Susan Dunn, the Massachusetts Professor of Humanities at ­Williams, is the author of 1940: FDR, Willkie, Lindbergh, Hitler—the Election Amid the Storm. Her latest book is A Blueprint for War: FDR and the Hundred Days that Mobilized America.
 (November 2018)

IN THE REVIEW

A Very Winning Loser

Wendell Willkie campaigning in his hometown of Elwood, Indiana, August 1940

The Improbable Wendell Willkie: The Businessman Who Saved the Republican Party and His Country, and Conceived a New World Order

by David Levering Lewis
“I’d watch Willkie,” wrote the New York Times columnist Arthur Krock in February 1939, quoting an anonymous Republican observer who admitted that Wendell Willkie was a “long shot” candidate for the presidency of the United States and “the darkest horse in the stable” for 1940. Readers of the Times may …

‘Our Father, the President’

John James Barralet: Apotheosis of Washington, showing Lady Liberty and an Indian figure mourning as George Washington ascends to heaven, circa 1802

The Indian World of George Washington: The First President, the First Americans, and the Birth of the Nation

by Colin G. Calloway
“The greatest Estates we have in this Colony,” George Washington reminded an impoverished Virginia neighbor in 1767, “were made…by taking up and purchasing at very low rates the rich back Lands which were thought nothing of in those days, but are now the most valuable Lands we possess.” From the …

An Icy Conquest

Captain John Smith taken captive by the Powhatan Native Americans; color engraving from Captain Smith’s Generall Historie of Virginia, 1624

A Cold Welcome: The Little Ice Age and Europe’s Encounter with North America

by Sam White
“We are starved! We are starved!” the sixty skeletal members of the English colony of Jamestown cried out in desperation as two ships arrived with provisions in June 1610. They suffered from exhaustion, starvation, and malnutrition as well as from a strange sickness that “caused all our skinns to peele off, from head to foote, as if we had beene flayed.” During those pitiless months of “starving time” they turned to eating dogs, cats, rats, mice, venomous snakes, and other famine foods: mushrooms, toadstools, “or what els we founde growing upon the grounde that would fill either mouth or belly.”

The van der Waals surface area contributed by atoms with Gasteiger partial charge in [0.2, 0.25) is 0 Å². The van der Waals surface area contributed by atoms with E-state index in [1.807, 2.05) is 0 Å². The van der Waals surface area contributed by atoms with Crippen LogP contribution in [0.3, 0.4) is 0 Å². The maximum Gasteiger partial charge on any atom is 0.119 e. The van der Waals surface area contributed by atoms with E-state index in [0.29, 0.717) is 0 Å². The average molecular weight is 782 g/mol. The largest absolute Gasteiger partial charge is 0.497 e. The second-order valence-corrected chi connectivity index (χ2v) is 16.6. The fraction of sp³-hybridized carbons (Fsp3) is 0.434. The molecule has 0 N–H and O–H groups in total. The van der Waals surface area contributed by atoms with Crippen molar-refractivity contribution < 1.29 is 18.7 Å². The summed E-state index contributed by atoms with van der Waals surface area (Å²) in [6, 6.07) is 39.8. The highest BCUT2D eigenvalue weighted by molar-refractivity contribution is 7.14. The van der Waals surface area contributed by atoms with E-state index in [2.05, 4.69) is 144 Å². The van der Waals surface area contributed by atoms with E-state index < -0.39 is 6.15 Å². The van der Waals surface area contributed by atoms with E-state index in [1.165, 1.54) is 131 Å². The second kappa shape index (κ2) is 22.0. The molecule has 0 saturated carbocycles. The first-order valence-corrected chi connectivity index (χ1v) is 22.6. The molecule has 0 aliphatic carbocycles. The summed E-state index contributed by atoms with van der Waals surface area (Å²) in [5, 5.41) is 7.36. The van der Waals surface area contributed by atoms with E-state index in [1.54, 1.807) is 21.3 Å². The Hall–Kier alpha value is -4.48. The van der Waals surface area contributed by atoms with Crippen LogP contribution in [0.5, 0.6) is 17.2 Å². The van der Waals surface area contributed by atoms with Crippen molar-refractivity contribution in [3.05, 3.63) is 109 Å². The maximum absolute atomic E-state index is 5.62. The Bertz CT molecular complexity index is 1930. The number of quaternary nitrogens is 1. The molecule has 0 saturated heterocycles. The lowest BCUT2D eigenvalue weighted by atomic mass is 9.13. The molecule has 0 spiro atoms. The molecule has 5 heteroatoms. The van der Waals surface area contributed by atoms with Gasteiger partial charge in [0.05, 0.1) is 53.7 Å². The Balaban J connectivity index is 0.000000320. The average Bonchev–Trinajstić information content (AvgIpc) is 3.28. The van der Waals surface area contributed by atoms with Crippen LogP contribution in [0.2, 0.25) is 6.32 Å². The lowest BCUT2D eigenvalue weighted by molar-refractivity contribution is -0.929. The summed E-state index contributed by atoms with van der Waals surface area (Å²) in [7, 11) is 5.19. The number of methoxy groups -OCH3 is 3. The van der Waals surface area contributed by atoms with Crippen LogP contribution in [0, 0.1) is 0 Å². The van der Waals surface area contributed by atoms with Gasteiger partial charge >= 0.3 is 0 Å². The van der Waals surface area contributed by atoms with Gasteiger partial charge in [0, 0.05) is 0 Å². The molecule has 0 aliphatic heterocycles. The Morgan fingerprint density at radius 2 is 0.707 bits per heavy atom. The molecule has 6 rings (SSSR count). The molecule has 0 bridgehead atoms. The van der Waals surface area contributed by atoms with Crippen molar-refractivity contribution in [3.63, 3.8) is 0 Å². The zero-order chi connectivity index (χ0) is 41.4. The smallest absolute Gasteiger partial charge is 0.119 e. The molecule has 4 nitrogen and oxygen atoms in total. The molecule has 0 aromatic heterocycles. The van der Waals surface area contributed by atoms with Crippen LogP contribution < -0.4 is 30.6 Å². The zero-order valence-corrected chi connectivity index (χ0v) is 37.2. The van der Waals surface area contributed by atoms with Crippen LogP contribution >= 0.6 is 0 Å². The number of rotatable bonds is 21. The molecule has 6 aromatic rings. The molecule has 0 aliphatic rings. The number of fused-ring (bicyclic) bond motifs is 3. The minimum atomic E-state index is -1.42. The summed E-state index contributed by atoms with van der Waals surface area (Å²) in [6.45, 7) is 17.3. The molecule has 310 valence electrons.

Slaves in the White House

Kara Walker: The Emancipation Approximation (Scene #18), 1999–2000; from the exhibition ‘Emancipating the Past: Kara Walker’s Tales of Slavery and Power—From the Collections of Jordan D. Schnitzer and the Jordan Schnitzer Family Foundation' on view at the University Museum of Contemporary Art at the University of Massachusetts, Amherst, through April 30, 2017

Ties That Bound: Founding First Ladies and Slaves

by Marie Jenkins Schwartz
The “fierce spirit of liberty is stronger in the English Colonies probably than in any other people of the earth,” declared the great Irish statesman and author Edmund Burke to the British Parliament in 1775, urging conciliation and not war with the colonists. And the people of the American South, …

Eleanor in War and Love

Eleanor Roosevelt at the temporary headquarters of the United Nations, Lake Success, New York, 1946

Eleanor Roosevelt, Vol. 3: The War Years and After, 1939–1962

by Blanche Wiesen Cook

Eleanor and Hick: The Love Affair That Shaped a First Lady

by Susan Quinn
In the fall of 1940, when Luftwaffe planes were dropping tens of thousands of bombs over British cities and ports every night, and when American intervention in the war seemed more and more necessary, Eleanor Roosevelt published a short book entitled The Moral Basis of Democracy. Framed around Christ’s message …

The Revolution: Treason and Rescue

Benedict Arnold (right) and other American officers at the Battle of Valcour Island, Lake Champlain, October 1776; detail of a drawing by Charles Randle, from Nathaniel Philbrick’s Valiant Ambition

Valiant Ambition: George Washington, Benedict Arnold, and the Fate of the American Revolution

by Nathaniel Philbrick

The Quartet: Orchestrating the Second American Revolution, 1783–1789

by Joseph J. Ellis
“I heartily wish some person would try an experiment upon him,” wrote an army physician at Fort Ticonderoga about the enigma that was Brigadier General Benedict Arnold, “to make the sun shine through his head with an ounce ball; and then see whether the rays come in a direct or …

Angry, Icy, Enlightened Adams

Louisa Catherine and John Quincy Adams; paintings by Charles Robert Leslie, 1816

John Quincy Adams: American Visionary

by Fred Kaplan

Louisa Catherine: The Other Mrs. Adams

by Margery M. Heffron, edited by David L. Michelmore
John Quincy Adams was a highly principled, hardworking, and patriotic man of great intelligence and integrity. He was complex and full of contradictions, frigid and hot-tempered, confrontational and thin-skinned, devoted to public service and egocentric. He yearned for acclaim and strove for achievement and high political office, but had a personality quite unsuited for a life in politics.